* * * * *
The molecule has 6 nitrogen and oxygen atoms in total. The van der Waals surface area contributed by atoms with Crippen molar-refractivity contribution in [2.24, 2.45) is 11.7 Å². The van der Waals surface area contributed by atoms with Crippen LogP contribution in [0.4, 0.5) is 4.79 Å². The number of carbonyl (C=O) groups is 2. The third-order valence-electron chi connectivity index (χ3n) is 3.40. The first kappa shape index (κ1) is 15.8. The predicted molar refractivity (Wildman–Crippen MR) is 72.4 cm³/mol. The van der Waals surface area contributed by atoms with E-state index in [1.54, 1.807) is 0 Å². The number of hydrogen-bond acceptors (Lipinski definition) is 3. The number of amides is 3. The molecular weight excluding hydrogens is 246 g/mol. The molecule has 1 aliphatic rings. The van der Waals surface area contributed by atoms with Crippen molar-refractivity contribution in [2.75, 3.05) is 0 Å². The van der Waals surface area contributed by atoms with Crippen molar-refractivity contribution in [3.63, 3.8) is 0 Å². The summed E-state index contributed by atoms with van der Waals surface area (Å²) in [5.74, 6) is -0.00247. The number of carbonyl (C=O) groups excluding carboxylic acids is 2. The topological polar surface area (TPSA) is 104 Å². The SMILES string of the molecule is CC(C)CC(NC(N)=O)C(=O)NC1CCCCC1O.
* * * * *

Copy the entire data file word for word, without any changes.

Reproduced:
The molecule has 6 nitrogen and oxygen atoms in total. The van der Waals surface area contributed by atoms with Crippen molar-refractivity contribution in [2.24, 2.45) is 11.7 Å². The van der Waals surface area contributed by atoms with Crippen LogP contribution in [0.4, 0.5) is 4.79 Å². The number of carbonyl (C=O) groups is 2. The third-order valence-electron chi connectivity index (χ3n) is 3.40. The first kappa shape index (κ1) is 15.8. The predicted molar refractivity (Wildman–Crippen MR) is 72.4 cm³/mol. The van der Waals surface area contributed by atoms with E-state index in [1.54, 1.807) is 0 Å². The number of hydrogen-bond acceptors (Lipinski definition) is 3. The number of amides is 3. The molecular weight excluding hydrogens is 246 g/mol. The molecule has 1 aliphatic rings. The van der Waals surface area contributed by atoms with Crippen molar-refractivity contribution in [2.75, 3.05) is 0 Å². The van der Waals surface area contributed by atoms with Crippen molar-refractivity contribution in [3.63, 3.8) is 0 Å². The summed E-state index contributed by atoms with van der Waals surface area (Å²) in [5.74, 6) is -0.00247. The number of carbonyl (C=O) groups excluding carboxylic acids is 2. The topological polar surface area (TPSA) is 104 Å². The SMILES string of the molecule is CC(C)CC(NC(N)=O)C(=O)NC1CCCCC1O.